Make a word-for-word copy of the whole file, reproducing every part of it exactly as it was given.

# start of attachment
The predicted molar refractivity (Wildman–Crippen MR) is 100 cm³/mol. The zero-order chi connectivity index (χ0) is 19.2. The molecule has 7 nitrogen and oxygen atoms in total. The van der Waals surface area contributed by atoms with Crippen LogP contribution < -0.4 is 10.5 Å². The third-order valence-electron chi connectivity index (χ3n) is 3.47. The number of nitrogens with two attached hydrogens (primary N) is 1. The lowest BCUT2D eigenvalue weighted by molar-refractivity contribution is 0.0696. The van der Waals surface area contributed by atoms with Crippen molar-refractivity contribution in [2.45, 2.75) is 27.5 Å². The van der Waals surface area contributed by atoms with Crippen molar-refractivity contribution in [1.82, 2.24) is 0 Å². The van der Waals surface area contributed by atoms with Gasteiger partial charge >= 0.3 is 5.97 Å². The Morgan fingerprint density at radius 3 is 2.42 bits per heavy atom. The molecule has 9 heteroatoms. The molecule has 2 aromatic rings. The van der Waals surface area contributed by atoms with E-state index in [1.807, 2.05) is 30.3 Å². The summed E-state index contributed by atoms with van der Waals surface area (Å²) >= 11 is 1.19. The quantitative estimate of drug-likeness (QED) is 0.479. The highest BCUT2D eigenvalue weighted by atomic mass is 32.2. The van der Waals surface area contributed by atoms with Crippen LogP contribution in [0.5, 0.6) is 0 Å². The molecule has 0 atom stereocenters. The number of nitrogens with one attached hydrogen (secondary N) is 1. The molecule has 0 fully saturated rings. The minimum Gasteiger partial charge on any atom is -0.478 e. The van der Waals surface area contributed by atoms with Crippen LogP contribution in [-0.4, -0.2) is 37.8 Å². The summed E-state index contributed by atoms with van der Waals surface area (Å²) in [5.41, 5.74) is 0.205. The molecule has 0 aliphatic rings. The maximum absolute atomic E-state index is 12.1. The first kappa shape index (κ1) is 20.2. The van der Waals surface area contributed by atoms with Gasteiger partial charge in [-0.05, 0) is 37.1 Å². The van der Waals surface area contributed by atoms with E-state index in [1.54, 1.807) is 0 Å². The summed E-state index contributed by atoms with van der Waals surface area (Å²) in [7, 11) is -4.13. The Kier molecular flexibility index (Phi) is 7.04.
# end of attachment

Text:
The predicted molar refractivity (Wildman–Crippen MR) is 100 cm³/mol. The zero-order chi connectivity index (χ0) is 19.2. The molecule has 7 nitrogen and oxygen atoms in total. The van der Waals surface area contributed by atoms with Crippen LogP contribution < -0.4 is 10.5 Å². The third-order valence-electron chi connectivity index (χ3n) is 3.47. The number of nitrogens with two attached hydrogens (primary N) is 1. The lowest BCUT2D eigenvalue weighted by molar-refractivity contribution is 0.0696. The van der Waals surface area contributed by atoms with Crippen molar-refractivity contribution in [2.45, 2.75) is 27.5 Å². The van der Waals surface area contributed by atoms with Crippen molar-refractivity contribution in [1.82, 2.24) is 0 Å². The van der Waals surface area contributed by atoms with Gasteiger partial charge >= 0.3 is 5.97 Å². The Morgan fingerprint density at radius 3 is 2.42 bits per heavy atom. The molecule has 9 heteroatoms. The molecule has 2 aromatic rings. The van der Waals surface area contributed by atoms with E-state index in [1.807, 2.05) is 30.3 Å². The summed E-state index contributed by atoms with van der Waals surface area (Å²) >= 11 is 1.19. The quantitative estimate of drug-likeness (QED) is 0.479. The highest BCUT2D eigenvalue weighted by atomic mass is 32.2. The van der Waals surface area contributed by atoms with Crippen LogP contribution in [0.5, 0.6) is 0 Å². The molecule has 0 atom stereocenters. The number of nitrogens with one attached hydrogen (secondary N) is 1. The molecule has 0 fully saturated rings. The minimum Gasteiger partial charge on any atom is -0.478 e. The van der Waals surface area contributed by atoms with Crippen LogP contribution in [-0.4, -0.2) is 37.8 Å². The summed E-state index contributed by atoms with van der Waals surface area (Å²) in [5.41, 5.74) is 0.205. The molecule has 0 aliphatic rings. The maximum absolute atomic E-state index is 12.1. The first kappa shape index (κ1) is 20.2. The van der Waals surface area contributed by atoms with Gasteiger partial charge in [-0.05, 0) is 37.1 Å². The van der Waals surface area contributed by atoms with E-state index in [1.54, 1.807) is 0 Å². The summed E-state index contributed by atoms with van der Waals surface area (Å²) in [7, 11) is -4.13. The Kier molecular flexibility index (Phi) is 7.04.